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(or moral philosophy) values, morals, guide to right/wrong, etc.
Study of what constitutes right and wrong (or good and bad) human conduct in a business context. Closely related moral questions arise in other organizational contexts.
Acts conform to duties and rights, independently of the consequences. The principles are universal in scope, that is, they apply to everyone, everywhere, at all times. -Immanuel Kant (ethics based on duty)
tells us to bring about the most happiness for everyone.
A device used to determine whether it's worthwhile to incur a particular cost..Actions and policies are evaluated on the basis of the costs and benefits they will impose on a business. The decision is made based on whether or not benefits outweigh costst. Cost-benefit analysis is the economic application of utilitarianism.
Advocates individual self-interestas its guiding principle. the view that the standard that should be used to determine the best course of action is self-interest. Choose the action that produces the most individual pleasure and avoids the most pain.
are universal. They pertain to all people of every nationality by virtue of the fact that they are human beings. Moral rights are not limited to a particular jurisdiction.
entitlement under the legal system. This system gives rights to people by virtue of the fact that they live within the jurisdiction of the system.
defined in terms of duties not to interfere with a person who has a given right. Also called first generation rights. Example: right to live, right not to be killed, freedom of speec, etc.
provide the holder with whatever he or she needs to pursue an interest. Also called second generation rights. Example: income, education, work, health care, social security, minimum necessities.
actions that it would be good to do but not immoral not to do. Assisting others beyond what is morally required by rights and justice. Giving more than is due. _Thomas Aquinas
German Philosopher (1724-1804) provides an excellent example of a throughly nonconsequentialist approach to ethics. Believed that moral reasoning is not based on factual knowledge and that the results of our actions do not determine whether they are right or wrong.
John Stuart Mill
Utilitarianist; (1806-1873) along with Jeremy Bentham were the first to develop the theory explicitly and in detail. interest in LEGAL and SOCIAL REFORM...ONe can measure the quantity of happiness likely to be produced by an act and the quantity of happiness likely to be produced by all alternative acts. Decisions made based on " the greatest good for the greates number of people."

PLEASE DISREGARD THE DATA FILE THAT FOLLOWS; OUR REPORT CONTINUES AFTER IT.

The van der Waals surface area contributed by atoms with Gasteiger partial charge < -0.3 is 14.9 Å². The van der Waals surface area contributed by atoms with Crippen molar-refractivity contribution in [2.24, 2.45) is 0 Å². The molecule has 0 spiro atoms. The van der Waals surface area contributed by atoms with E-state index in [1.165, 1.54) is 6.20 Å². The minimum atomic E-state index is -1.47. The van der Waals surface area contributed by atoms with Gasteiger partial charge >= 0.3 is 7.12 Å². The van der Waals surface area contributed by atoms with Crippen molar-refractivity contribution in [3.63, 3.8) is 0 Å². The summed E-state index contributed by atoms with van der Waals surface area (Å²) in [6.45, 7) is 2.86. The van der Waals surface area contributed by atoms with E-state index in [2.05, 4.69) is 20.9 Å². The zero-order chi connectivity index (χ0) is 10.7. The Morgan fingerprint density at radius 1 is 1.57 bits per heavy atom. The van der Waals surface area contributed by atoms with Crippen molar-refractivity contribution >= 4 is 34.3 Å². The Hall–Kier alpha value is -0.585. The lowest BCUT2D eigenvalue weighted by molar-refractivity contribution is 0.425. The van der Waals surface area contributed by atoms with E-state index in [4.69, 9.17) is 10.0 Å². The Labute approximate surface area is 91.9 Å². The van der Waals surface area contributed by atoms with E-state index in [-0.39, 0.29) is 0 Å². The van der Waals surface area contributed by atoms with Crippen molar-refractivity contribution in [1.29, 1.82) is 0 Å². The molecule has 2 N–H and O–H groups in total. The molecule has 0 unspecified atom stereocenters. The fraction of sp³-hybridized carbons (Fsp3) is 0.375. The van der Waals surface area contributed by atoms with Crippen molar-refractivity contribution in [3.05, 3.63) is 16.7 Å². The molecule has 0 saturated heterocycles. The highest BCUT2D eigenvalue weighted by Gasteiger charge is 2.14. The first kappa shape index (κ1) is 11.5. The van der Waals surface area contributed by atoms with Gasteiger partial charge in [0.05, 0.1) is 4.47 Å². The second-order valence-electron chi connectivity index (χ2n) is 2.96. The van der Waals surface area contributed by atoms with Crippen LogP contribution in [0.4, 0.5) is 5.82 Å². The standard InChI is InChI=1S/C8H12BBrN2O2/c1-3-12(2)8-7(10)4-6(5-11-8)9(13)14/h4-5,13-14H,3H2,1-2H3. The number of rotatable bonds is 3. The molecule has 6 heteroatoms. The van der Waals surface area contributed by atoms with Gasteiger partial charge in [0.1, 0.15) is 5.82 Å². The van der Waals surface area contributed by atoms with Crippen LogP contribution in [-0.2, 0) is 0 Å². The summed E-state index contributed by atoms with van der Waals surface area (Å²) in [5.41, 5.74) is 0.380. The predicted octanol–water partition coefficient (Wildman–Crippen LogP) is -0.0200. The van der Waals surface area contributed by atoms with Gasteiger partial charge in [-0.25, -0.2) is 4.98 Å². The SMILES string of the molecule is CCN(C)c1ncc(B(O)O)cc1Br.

- "Wealth of Nations"-economic case for capitalism.
- "Invisible Hand" -each person's invdividual and private pursuit of wealth results in most beneficial overall organization and distribution of economic resources.
energy company located in Houston, Texas and didn't claim loses and ended up using loopholes to drive the business into the ground
Auditors who brought down Enron
Ponsy Scheme- taking money and promising interest but used other investors money to pay off interest for someone else
Diffusion of responsiblity; Kitty Genovese
Taking a product that is cannot or is not aloud to be sold in one country, then taken and "dumped" into another company at extreme discount and making an enormous amount of profit no matter the consequences to the people they 'prey' on
Pressure for unaimity within a highly cohesive group overwhelms its members' desire or ability to appraise the situation realistically and consider alternative courses of action.
"Economic Justice for All"
Pope John Paul II- social teaching in the U.S economy
KANT'S Categorical Imperative
- Formula of Universal law: Act only according to that maxim by which u can at same time will that it should become a universal law
- Formula of the End in Itself: Act in such a way that you always treat humanity, whether in your own person or in that of another, always as an end and never as a means only.
- -Categorical: unconditional, no exceptions
- -Imperative: command, rule
- -Maxim: brief expression of a general truth or rule of conduct, a principle
- -Person as Means: a person who is used or exploited in order to achieve a desired result
- -Person as end: a person who has value in and of herself or himself, merely because she or he is human
- -Universalizablity: applies everywhere, to everyone, without exception
- -Reversibility: we are willing to have others use the same rules for treating us as we use for treating them
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